HomeUncategorizedBiofloc creates lucrative business opportunity for Tripura fisherwomen

Biofloc creates lucrative business opportunity for Tripura fisherwomen

As morning sets-in at Bashpukur, a bordering village under Sepahijala district of Tripura, a group of enterprising women step out to attend their business. Beating pandemic blues, these she-preneurs would answer the call of duty, every day. Members of Neer Mahal Village Federation, an amalgamation of local SHGs, are perhaps the first professional women fish-cultivators or fisherwomen of the district, in fact, of the entire state.

These 60 to 70 odd women, who are part of the federation, have taken pioneering attempts to bring in radical change in the fishing culture of their region through Biofloc. Though their project is still embryonic, they are optimistic to become self-reliant in the near future through Biofloc.

Women in Tripura are taking the lead in fishing industry

Being a unique type of fish culture, “Biofloc” has already made inroads to the rural even in urban areas. People like, MP Pratima Bhowmik, Assembly Speaker Rabati Mohan Das and many others have started Biofloc in their own capacity, either in their unused backyards or at the terraces. However, a commercialized approach and that too by women was done for the first time at Bashpukur. Mithu Rudra Paul, Chameli Karmakar, Suchitra Paul, Priyanka Rudra Paul – hitherto nondescript village women, have emphatically broken the proverbial glass ceiling to lay the foundation of a phenomenal change.

“There are 60 members in our Village Federation. For now, we have started with four 10,0000 litre tanks which can give 300 kilos harvest each, twice a year. Though, we still have a few months to go for the cultivation to start, the health of the fishes is good and we are hopeful to fetch good profit and repay the loans we have taken to run the project”, shared Mithu Rudra Paul enthusiastically.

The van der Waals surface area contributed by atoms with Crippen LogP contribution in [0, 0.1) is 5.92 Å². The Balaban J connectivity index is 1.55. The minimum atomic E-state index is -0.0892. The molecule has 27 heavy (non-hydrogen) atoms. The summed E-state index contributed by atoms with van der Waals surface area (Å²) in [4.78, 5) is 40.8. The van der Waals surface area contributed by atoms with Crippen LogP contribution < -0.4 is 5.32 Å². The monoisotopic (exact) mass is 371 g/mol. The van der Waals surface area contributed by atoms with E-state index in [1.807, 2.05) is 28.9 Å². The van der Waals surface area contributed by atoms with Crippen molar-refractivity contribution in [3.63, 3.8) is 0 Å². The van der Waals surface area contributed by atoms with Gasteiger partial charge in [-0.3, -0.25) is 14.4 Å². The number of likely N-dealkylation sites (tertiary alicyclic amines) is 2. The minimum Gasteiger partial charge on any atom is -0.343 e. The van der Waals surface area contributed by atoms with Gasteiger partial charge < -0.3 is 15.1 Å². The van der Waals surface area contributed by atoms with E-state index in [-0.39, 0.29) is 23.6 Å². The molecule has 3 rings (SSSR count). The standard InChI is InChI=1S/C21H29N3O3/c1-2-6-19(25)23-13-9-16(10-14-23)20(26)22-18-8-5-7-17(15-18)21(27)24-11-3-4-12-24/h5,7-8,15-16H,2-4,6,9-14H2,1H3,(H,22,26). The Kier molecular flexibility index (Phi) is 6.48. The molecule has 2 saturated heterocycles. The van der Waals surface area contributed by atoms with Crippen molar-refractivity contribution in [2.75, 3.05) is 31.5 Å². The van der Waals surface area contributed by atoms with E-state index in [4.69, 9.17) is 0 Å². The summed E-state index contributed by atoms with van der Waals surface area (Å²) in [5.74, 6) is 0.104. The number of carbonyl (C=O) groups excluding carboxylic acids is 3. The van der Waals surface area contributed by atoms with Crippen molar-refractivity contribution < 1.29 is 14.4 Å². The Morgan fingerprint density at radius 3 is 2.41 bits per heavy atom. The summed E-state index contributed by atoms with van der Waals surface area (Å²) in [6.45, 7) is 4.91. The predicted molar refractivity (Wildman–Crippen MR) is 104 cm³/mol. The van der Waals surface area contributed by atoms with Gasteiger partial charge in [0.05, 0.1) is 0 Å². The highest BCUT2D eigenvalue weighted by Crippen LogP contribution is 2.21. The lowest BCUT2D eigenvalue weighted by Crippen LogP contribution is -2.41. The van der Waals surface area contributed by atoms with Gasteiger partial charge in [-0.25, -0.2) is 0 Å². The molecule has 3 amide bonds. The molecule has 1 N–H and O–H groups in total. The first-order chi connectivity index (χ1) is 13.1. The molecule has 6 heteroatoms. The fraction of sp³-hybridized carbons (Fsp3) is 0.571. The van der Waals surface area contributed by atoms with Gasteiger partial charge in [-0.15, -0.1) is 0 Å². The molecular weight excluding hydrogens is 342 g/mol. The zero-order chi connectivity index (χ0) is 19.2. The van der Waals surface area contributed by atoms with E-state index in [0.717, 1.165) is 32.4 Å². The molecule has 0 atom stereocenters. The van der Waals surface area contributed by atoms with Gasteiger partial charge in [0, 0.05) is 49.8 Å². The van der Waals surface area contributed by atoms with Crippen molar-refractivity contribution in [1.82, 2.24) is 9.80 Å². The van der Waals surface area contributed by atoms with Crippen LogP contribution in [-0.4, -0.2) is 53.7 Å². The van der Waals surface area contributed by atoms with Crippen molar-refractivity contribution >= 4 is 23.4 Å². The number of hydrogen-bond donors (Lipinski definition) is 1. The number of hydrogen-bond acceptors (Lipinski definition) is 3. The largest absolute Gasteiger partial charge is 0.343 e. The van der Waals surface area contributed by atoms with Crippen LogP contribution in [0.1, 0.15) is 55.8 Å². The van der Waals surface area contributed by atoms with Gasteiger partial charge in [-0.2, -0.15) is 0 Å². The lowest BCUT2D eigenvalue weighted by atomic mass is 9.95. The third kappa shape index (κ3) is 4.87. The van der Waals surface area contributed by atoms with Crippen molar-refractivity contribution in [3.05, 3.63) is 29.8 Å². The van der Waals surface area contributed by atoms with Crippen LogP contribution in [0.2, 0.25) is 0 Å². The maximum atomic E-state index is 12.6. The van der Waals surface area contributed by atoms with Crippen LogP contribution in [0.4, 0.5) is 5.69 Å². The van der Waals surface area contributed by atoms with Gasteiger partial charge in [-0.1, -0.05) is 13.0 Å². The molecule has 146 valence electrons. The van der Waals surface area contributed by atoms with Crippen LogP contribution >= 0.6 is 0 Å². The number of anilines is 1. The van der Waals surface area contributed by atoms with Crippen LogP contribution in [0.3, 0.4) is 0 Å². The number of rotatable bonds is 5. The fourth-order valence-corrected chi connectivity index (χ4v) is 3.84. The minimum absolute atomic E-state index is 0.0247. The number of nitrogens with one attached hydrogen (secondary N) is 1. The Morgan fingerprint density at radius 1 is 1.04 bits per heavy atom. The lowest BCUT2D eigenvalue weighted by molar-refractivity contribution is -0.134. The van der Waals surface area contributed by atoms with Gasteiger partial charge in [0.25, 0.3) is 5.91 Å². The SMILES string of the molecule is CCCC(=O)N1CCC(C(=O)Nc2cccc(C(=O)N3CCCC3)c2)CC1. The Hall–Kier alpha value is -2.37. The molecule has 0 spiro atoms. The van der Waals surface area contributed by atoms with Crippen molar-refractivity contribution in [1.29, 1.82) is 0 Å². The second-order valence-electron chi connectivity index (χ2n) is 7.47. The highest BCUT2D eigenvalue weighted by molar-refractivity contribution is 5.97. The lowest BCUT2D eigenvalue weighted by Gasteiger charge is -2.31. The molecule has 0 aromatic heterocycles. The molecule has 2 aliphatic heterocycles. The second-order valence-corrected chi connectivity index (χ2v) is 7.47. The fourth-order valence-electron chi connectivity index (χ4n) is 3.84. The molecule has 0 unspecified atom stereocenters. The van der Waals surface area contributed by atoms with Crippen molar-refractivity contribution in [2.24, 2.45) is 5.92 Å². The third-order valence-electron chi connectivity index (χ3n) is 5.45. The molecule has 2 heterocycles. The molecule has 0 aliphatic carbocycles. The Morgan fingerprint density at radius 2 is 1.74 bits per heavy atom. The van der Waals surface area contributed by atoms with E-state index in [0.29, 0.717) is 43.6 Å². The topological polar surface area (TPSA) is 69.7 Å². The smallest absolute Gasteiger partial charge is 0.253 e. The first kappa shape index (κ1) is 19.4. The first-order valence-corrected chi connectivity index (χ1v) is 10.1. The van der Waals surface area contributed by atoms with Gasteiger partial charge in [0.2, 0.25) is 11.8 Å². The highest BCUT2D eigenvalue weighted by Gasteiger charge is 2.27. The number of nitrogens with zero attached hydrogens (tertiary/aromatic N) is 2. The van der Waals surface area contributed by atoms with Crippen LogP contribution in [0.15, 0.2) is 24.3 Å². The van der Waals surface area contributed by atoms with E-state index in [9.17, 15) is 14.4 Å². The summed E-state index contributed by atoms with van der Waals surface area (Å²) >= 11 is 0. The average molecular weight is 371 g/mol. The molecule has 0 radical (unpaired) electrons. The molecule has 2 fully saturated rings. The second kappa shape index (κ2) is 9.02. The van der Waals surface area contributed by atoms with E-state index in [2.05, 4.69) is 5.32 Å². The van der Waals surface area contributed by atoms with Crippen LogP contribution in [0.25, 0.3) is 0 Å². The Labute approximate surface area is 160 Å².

Speaking on the project, she added, “This has come up as a challenge for us. Our Neer Mahal is a fisherman community. But, to our utter disappointment, fish is not the thing our area is known for. We are trying to change that by encouraging more and more people to come with us and join hands in making Tripura self-sufficient in fish”.

Elaborating on the idea of Biofloc, Debtanu Barman, the key resource person behind the concept said, “The concept of Biofloc is nothing but a scientific way of enhancing fish cultivation in limited water. Since there are no large scale water bodies in Tripura, Biofloc has the potential to be a game changer. Generally, we use good bacteria to convert the fish excreta into food so that large numbers of fish can stay in a comparatively smaller space”.

Biofloc, Barman added, is an effective scientific technique for fish culture. Here in Bashpukur, local women have shown interest in fish culture to achieve financial stability and in doing so have embarked on an enterprising project.

Barman who runs his own fish consultancy company at Kolkata had to stay at his native village in Tripura due to the COVID19 pandemic. Utilising the gratuitous time gainfully, Barman has helped nearly 600 to 700 people in setting up Biofloc projects in the state.

The Biofloc project

“Biofloc is a tested formula of success, but requires dedication and hard work; one has to give at least five to six hours of time everyday to the fishes and only then think of making profit at the end of the season,” he warned.

Being asked about the type of fish that can be cultivated through Biofloc, he notified, “The fish that love to be in high density water are the most suited type for Biofloc. Tilapia, Carp and Koi are preferred as these fishes have good buyers in the markets. Big fishes like Silver Carp, Katla can be also cultivated but then you have to sell them early, fetching a moderate price in the market”.       

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